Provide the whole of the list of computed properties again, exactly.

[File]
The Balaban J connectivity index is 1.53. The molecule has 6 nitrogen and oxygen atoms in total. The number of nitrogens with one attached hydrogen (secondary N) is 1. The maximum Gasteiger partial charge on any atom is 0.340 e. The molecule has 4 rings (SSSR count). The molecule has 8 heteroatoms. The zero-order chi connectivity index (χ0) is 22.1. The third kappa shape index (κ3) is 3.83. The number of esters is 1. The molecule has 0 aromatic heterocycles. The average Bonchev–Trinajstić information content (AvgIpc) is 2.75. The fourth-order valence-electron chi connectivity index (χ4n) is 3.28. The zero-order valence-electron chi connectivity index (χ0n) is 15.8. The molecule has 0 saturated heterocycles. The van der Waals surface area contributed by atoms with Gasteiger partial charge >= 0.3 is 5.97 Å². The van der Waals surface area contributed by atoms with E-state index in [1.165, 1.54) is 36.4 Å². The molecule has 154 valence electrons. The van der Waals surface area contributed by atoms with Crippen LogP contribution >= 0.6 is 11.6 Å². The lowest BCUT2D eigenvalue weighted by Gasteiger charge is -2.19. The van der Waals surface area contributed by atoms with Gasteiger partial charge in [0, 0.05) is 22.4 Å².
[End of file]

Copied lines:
The Balaban J connectivity index is 1.53. The molecule has 6 nitrogen and oxygen atoms in total. The number of nitrogens with one attached hydrogen (secondary N) is 1. The maximum Gasteiger partial charge on any atom is 0.340 e. The molecule has 4 rings (SSSR count). The molecule has 8 heteroatoms. The zero-order chi connectivity index (χ0) is 22.1. The third kappa shape index (κ3) is 3.83. The number of esters is 1. The molecule has 0 aromatic heterocycles. The average Bonchev–Trinajstić information content (AvgIpc) is 2.75. The fourth-order valence-electron chi connectivity index (χ4n) is 3.28. The zero-order valence-electron chi connectivity index (χ0n) is 15.8. The molecule has 0 saturated heterocycles. The van der Waals surface area contributed by atoms with Gasteiger partial charge >= 0.3 is 5.97 Å². The van der Waals surface area contributed by atoms with E-state index in [1.165, 1.54) is 36.4 Å². The molecule has 154 valence electrons. The van der Waals surface area contributed by atoms with Crippen LogP contribution >= 0.6 is 11.6 Å². The lowest BCUT2D eigenvalue weighted by Gasteiger charge is -2.19. The van der Waals surface area contributed by atoms with Gasteiger partial charge in [0, 0.05) is 22.4 Å².